Sorry for the delay in posting, it has been a hectic couple of weeks! I was in Miami working the McDonalds All American game and then came back to Maryland to be with Montrose in the first annual ESPN National High School Invitational tournament. As always, being a part of such elite level events is both an honor and a privilege. Having access to the nation’s top high school players for several straight days gives me valuable insight at what makes them great players.
Below are some of my observations; see how you measure up.
The most elite level players absolutely love to play basketball. They want to play 24-7. They always have a ball in their hand and they are always trying to get up shots. They would rather play basketball than do just about anything else. When they aren’t playing basketball, they are watching it on TV or playing it on PS2! And most of them have been this way since they were little. Do you have the same love for the game? Do you have the same passion? How important is basketball to you?
The most elite level players are super competitive and hate to lose. Whether they are playing a video game, 1 on 1, or a game of H-O-R-S-E, they always try to win. They never concede. Winning is the only option. Especially when they are playing their peers or when bragging rights are on the line. Does winning matter that much to you? How hot does your competitive fire burn?
There are usually two types of elite level players - those who are very naturally gifted and rely more on their size and athletic ability and those who really know how to play the game, have a high basketball IQ, and sound fundamentals. Which type of player are you? Do you work on your fundamentals and really learn the game, despite being (or not being) born with certain physical gifts?
Along those lines, there are two other categories for elite level players - those who have a tremendous work ethic and those who are lazy. Unfortunately, many of the players who are the most naturally gifted are also the laziest, because they haven’t had to work hard to be successful. They have been able to rely solely on their size, strength, quickness, and explosiveness. They aren’t hard to spot. Heck, I can tell in the first 5 minutes of warm-ups which guys like to work and which guys don’t. Do you enjoy putting in the hard work necessary to be a great player? Or do you constantly look for short cuts and the easy way out?
Another indicator I use to evaluate great players are the intangibles - attitude, enthusiasm, manners, punctuality, and appearance (how they present themselves). Basketball is a team game and I can always spot which are the players other people want to play with and which players I would want to coach. These players are energy givers, not energy takers. Their attitude and enthusiasm raises the level of those around them. They are polite, friendly, and engaging. Are you an energy giver or an energy taker? Are you always on time? Do you say please and thank you? Those might sound like “small” things, but they aren’t. Who wants to play with (or coach) a jerk?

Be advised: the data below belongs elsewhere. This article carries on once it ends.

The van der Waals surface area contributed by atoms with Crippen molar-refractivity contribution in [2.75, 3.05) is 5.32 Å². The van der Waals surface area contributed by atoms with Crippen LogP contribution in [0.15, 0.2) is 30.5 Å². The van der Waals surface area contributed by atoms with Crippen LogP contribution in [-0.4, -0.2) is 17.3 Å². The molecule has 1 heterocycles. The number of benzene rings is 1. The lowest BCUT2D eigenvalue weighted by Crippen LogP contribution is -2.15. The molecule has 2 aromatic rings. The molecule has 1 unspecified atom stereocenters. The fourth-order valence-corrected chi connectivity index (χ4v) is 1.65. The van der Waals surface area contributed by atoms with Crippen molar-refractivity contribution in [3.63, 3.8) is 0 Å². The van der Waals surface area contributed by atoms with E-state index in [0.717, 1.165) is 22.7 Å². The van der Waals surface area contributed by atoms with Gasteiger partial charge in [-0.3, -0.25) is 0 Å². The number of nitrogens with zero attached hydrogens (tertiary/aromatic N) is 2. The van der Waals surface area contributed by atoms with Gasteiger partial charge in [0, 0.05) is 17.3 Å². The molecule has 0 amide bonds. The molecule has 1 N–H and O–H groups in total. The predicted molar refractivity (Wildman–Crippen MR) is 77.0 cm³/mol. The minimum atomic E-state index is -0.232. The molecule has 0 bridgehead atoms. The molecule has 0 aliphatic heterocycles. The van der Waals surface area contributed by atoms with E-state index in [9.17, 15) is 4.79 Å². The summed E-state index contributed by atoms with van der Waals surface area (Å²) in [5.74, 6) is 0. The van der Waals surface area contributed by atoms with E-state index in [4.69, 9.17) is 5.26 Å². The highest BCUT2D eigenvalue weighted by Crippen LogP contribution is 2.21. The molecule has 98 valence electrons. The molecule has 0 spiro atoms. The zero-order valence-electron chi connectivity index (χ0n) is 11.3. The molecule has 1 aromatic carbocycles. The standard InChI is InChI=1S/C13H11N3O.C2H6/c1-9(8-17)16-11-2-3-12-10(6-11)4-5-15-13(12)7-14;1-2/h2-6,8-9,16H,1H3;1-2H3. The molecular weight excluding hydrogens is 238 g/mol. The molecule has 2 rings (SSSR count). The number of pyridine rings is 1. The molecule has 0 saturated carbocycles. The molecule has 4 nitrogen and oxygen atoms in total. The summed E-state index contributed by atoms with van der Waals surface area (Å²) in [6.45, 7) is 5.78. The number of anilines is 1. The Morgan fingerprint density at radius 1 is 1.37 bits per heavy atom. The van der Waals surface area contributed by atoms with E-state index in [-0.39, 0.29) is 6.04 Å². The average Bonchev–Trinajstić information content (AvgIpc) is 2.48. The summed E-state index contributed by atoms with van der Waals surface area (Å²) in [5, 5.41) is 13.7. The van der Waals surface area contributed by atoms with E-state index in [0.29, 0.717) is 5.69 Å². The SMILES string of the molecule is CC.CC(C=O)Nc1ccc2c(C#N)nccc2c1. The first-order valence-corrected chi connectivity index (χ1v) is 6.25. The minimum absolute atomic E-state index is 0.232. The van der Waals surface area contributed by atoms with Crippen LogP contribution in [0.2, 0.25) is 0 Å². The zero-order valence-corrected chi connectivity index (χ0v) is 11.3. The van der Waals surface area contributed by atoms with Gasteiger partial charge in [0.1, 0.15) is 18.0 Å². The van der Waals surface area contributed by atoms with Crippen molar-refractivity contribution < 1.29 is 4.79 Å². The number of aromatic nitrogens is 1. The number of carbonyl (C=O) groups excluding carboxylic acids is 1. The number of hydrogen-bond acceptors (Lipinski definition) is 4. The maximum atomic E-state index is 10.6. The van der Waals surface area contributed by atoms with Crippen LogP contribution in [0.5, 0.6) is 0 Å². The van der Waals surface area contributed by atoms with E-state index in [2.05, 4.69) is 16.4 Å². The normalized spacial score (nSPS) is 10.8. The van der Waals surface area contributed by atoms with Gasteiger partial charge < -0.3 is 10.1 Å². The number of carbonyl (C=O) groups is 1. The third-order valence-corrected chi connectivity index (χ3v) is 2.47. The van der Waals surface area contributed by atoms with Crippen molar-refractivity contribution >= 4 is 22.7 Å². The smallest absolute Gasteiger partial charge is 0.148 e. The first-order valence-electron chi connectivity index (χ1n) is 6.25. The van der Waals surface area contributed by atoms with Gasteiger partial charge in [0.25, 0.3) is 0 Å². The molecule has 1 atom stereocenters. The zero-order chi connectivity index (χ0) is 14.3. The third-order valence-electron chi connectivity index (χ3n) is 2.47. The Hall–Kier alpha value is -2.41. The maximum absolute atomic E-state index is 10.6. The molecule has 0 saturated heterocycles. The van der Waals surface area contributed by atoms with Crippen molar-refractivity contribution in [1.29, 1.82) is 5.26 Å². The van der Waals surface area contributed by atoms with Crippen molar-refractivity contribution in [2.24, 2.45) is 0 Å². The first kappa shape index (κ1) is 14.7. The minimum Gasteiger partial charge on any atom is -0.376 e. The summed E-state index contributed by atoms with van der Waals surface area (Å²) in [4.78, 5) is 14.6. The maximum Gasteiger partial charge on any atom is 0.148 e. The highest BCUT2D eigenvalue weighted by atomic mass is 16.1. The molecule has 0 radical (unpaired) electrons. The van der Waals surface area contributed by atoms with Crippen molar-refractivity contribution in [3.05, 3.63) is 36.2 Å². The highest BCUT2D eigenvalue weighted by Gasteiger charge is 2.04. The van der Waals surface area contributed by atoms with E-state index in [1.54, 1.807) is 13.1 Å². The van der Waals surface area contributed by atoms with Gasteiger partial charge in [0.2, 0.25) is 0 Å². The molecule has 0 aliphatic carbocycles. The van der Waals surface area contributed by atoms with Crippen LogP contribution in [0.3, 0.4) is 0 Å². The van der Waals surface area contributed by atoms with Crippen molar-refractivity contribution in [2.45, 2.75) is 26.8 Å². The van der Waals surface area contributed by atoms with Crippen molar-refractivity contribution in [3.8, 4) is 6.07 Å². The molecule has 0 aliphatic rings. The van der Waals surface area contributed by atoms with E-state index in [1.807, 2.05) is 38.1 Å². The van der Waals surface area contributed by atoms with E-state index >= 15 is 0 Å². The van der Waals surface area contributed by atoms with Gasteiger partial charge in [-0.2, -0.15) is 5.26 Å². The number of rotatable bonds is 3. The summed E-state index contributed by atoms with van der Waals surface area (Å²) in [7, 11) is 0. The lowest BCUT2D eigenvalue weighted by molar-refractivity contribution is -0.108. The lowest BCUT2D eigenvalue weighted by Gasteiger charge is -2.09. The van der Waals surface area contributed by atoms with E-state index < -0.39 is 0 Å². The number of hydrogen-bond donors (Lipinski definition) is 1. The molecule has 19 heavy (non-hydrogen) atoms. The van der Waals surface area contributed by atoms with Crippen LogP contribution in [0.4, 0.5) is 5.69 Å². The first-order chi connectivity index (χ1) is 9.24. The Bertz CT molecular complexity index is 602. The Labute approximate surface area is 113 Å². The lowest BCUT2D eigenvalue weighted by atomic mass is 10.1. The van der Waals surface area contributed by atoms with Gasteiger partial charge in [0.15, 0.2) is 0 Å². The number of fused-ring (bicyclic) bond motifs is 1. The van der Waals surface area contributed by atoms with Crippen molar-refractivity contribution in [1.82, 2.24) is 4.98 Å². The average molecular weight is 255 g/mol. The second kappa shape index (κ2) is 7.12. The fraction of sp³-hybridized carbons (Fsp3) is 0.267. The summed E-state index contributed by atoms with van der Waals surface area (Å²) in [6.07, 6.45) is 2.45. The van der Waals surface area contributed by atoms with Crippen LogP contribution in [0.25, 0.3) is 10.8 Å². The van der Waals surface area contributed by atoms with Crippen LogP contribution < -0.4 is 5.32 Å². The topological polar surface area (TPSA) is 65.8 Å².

Obviously, the players who have the best chance to excel at the next level (whether college or the NBA) are those who combine natural talent, solid fundamentals, an unparalleled work ethic, and a fantastic attitude. Those are the “Kobe Bryants” and “LeBron James” of the world.
While I was in Miami, I got a chance to watch former NBA All-Star Tim Hardaway take Jack McClinton (All Conference guard for University of Miami) through an individual skill workout. I had the pleasure of working with Jack this past summer at the Steve Nash and LeBron James Nike Skills Academies. Let me tell you this; if you are looking to model yourself after a player, it should be Jack McClinton. Jack is absolutely one of the hardest workers I have ever been around and his commitment to his own development is second to none. The fact that Jack is such a great player is not an accident, it is earned. He deserves all of the success he has achieved.
Upon my return from Miami, I reunited with my Montrose Mustangs as we prepared to play in the ESPN NHSI tournament. The tournament was phenomenal and to no surprise, thanks to ESPN and Nike Basketball, was a first class event all of the way. This tournament was a huge step in the right direction for elite high school basketball and this event will only get bigger and better each year.
We lost to the eventual tournament champion (and now #1 team in the nation) Findlay Prep in the semi-finals. Findlay was led on both ends of the floor by Texas bound guard Avery Bradley, who in my opinion is the top player in the country (regardless of position). I have been fortunate enough to spend a good deal of time with Avery over the past year at the Skills Academies, on a Nike USA trip to Brazil, and then most recently at the McDonalds All American game.
Avery is a perfect example of a player who embodies all of the traits mentioned above. He has exceptional natural talent (he can jump out of the gym and may be the fastest player in high school basketball), solid fundamentals (he has a strong off-hand and a flawless mid-range game), an unparalleled work ethic (his on-the-ball defense is stifling), and a fantastic attitude (he is the kind of player every coach would love to have on their team). Avery Bradley is the epitome of a great player and has as bright of a basketball future as anyone I can think of. Keep an eye on him in the next few years!
If you would like to contact me about this blog, my training and/or camps and clinics, please email me at Alan@StrongerTeam.com. I will respond as quickly as possible!
Train hard. Train smart.